Once there, though, connecting Pokémon GO to Let’s Go, Pikachu! and Let’s Go, Eevee! is a seamless, painless experience. You simply select a Park to send Pokémon to, select Pokémon via GO, and transfer them in. Take note that the transfer is one way only — Pokémon sent to Let’s Go cannot be sent back into Pokémon GO.
Once sent into a Park, the player can go in and interact with the Pokémon transferred in, or capture them. Pokémon that are transferred have their stats recalculated to fit the mechanics of Let’s Go — while the Speed stat of a Pokémon is calculated randomly, the Stamina, Attack and Defense IVs from GO are converted to HP, both Attack stats, and both Defense stats respectively. Since IVs in Pokémon GO have a maximum of 15 points where traditional games and the Let’s Go games cap the stats at 31, transferred Pokémon have their stats doubled and then have one point added on top. If you’ve got a near-perfect Pokémon travelling between GO to Let’s Go, its perfect stat will port across fine.
Transfer up to 25 of certain Pokémon and you’ll be able to access the Play Yard, where you can participate in a special mini-game. The Play Yard mini-game is simple: gather the Pokémon around the Park while avoiding obstacles that will cause your gathered Pokémon to scatter. It’s a really nice little integration, but it does require you to have a good handful of a particular Pokémon to transfer in the first place.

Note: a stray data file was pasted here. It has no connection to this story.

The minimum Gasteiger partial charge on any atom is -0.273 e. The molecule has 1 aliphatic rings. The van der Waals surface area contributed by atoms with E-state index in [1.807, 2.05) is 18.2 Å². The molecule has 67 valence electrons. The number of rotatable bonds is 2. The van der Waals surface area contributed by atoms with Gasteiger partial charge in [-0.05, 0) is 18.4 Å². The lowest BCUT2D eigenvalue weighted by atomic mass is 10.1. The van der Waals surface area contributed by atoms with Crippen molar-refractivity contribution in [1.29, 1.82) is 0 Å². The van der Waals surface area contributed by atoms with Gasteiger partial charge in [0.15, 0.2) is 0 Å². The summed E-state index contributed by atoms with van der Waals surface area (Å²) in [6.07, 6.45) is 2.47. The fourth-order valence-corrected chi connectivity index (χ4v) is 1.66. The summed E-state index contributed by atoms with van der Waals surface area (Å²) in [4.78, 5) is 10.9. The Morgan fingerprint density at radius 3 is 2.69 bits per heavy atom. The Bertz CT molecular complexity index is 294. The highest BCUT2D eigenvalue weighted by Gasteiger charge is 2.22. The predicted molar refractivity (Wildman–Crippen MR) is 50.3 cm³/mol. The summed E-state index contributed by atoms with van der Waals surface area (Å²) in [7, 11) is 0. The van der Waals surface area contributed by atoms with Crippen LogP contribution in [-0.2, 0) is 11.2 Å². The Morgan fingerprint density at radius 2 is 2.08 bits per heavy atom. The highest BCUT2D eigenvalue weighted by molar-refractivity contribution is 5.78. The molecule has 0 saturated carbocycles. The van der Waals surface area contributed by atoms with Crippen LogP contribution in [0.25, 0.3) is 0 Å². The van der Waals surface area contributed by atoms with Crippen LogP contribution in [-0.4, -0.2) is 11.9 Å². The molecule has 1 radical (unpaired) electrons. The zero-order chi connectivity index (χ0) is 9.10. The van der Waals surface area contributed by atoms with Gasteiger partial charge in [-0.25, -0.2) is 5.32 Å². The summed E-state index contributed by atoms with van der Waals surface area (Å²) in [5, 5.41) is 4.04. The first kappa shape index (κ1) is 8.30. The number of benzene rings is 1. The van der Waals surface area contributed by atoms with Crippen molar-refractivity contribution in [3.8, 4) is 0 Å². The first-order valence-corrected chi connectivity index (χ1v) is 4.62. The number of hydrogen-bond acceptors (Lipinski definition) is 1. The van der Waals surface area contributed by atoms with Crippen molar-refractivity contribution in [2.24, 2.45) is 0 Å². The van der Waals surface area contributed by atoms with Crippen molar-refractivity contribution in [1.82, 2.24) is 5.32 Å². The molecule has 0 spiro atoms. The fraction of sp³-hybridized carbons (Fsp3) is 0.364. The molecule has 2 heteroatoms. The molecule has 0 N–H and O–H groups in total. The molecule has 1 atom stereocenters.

The same sounds of Kanto, but better
Shota Kageyama, composer for Pokémon since HeartGold and SoulSilver and sound team director for Black and White all the way to Omega Ruby and Alpha Sapphire, quit Game Freak to become a freelance composer in 2014. If you were a fan of the music in the games he’s composed for, good news: he’s back, if only for a guest stint, working on music for a Pokémon game once more. With Let’s Go, Pikachu! and Let’s Go, Eevee!, Kageyama has been tasked with rearranging the Pokémon Red and Blue soundtrack originally composed by Junichi Masuda.
The rearranged soundtrack is a wonderful rendition of the original 8-bit soundtrack from the first-generation games. Just about every track from the original games are here, plus a couple of brand-new compositions. The orchestra-style rearrangements sound amazing, and are complemented by a violin and electric guitar for some themes for emphasis. For the Nintendo Switch’s first Pokémon entry, the tracks make for a great impression on the platform. Turn on the speakers or hook up the headphones, because the games sound great.
If there’s a criticism to be made, it’s the scarce amount of new tracks. It feels like a missed opportunity to not have new themes in the game to make the games feel more modern — perhaps a distinctive Elite Four battle theme rather than the Gym Leader theme or a rearranged Poké Mart theme would be nice. Team Rocket aren’t given special treatment either — their battles reuse the same regular “VS Trainer” theme as every other Trainer in the game. It’s a nitpick against a great soundtrack, but composing new tracks for important characters seems like one of those things that makes the game feel more complete. It’s a shame that the Let’s Go games only feel like they’re nearly there.